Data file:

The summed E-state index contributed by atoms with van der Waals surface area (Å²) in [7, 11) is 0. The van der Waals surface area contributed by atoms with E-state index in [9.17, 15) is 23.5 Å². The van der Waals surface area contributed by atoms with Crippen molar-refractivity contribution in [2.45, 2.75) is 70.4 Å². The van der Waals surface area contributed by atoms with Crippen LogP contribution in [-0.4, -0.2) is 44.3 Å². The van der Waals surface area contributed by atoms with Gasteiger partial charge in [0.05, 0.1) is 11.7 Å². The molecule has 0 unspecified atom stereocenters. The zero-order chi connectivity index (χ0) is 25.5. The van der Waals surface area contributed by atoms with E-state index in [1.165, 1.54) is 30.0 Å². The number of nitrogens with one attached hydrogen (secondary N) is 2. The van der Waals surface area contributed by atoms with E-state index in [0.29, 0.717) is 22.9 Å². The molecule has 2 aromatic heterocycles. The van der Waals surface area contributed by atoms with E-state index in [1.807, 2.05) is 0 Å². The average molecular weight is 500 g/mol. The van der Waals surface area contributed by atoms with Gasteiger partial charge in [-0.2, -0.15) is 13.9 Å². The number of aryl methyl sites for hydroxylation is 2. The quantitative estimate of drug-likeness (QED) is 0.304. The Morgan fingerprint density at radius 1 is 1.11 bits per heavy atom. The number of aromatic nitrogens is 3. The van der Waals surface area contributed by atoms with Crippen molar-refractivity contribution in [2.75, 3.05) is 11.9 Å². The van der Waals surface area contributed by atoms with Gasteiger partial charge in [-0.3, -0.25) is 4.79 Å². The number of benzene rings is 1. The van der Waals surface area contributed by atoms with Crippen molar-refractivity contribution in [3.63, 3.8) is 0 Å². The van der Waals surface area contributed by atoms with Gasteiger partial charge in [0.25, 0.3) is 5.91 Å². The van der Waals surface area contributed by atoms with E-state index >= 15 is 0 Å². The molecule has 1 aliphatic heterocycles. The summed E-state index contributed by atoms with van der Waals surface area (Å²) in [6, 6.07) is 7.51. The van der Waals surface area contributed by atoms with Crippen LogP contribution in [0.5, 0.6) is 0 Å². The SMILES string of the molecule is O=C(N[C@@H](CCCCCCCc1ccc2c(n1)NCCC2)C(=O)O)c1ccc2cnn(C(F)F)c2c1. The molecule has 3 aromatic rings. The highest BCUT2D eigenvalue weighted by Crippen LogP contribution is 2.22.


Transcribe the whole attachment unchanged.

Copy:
The summed E-state index contributed by atoms with van der Waals surface area (Å²) in [7, 11) is 0. The van der Waals surface area contributed by atoms with E-state index in [9.17, 15) is 23.5 Å². The van der Waals surface area contributed by atoms with Crippen molar-refractivity contribution in [2.45, 2.75) is 70.4 Å². The van der Waals surface area contributed by atoms with Crippen LogP contribution in [-0.4, -0.2) is 44.3 Å². The van der Waals surface area contributed by atoms with Gasteiger partial charge in [0.05, 0.1) is 11.7 Å². The molecule has 0 unspecified atom stereocenters. The zero-order chi connectivity index (χ0) is 25.5. The van der Waals surface area contributed by atoms with E-state index in [1.165, 1.54) is 30.0 Å². The number of nitrogens with one attached hydrogen (secondary N) is 2. The van der Waals surface area contributed by atoms with E-state index in [0.29, 0.717) is 22.9 Å². The molecule has 2 aromatic heterocycles. The van der Waals surface area contributed by atoms with E-state index in [1.807, 2.05) is 0 Å². The average molecular weight is 500 g/mol. The van der Waals surface area contributed by atoms with Gasteiger partial charge in [-0.2, -0.15) is 13.9 Å². The number of aryl methyl sites for hydroxylation is 2. The quantitative estimate of drug-likeness (QED) is 0.304. The Morgan fingerprint density at radius 1 is 1.11 bits per heavy atom. The number of aromatic nitrogens is 3. The van der Waals surface area contributed by atoms with Crippen molar-refractivity contribution in [2.75, 3.05) is 11.9 Å². The van der Waals surface area contributed by atoms with Gasteiger partial charge in [-0.3, -0.25) is 4.79 Å². The number of benzene rings is 1. The van der Waals surface area contributed by atoms with Crippen molar-refractivity contribution in [3.63, 3.8) is 0 Å². The van der Waals surface area contributed by atoms with Gasteiger partial charge in [0.25, 0.3) is 5.91 Å². The van der Waals surface area contributed by atoms with E-state index >= 15 is 0 Å². The molecule has 1 aliphatic heterocycles. The summed E-state index contributed by atoms with van der Waals surface area (Å²) in [6, 6.07) is 7.51. The van der Waals surface area contributed by atoms with Crippen LogP contribution in [0.5, 0.6) is 0 Å². The SMILES string of the molecule is O=C(N[C@@H](CCCCCCCc1ccc2c(n1)NCCC2)C(=O)O)c1ccc2cnn(C(F)F)c2c1. The molecule has 3 aromatic rings. The highest BCUT2D eigenvalue weighted by Crippen LogP contribution is 2.22.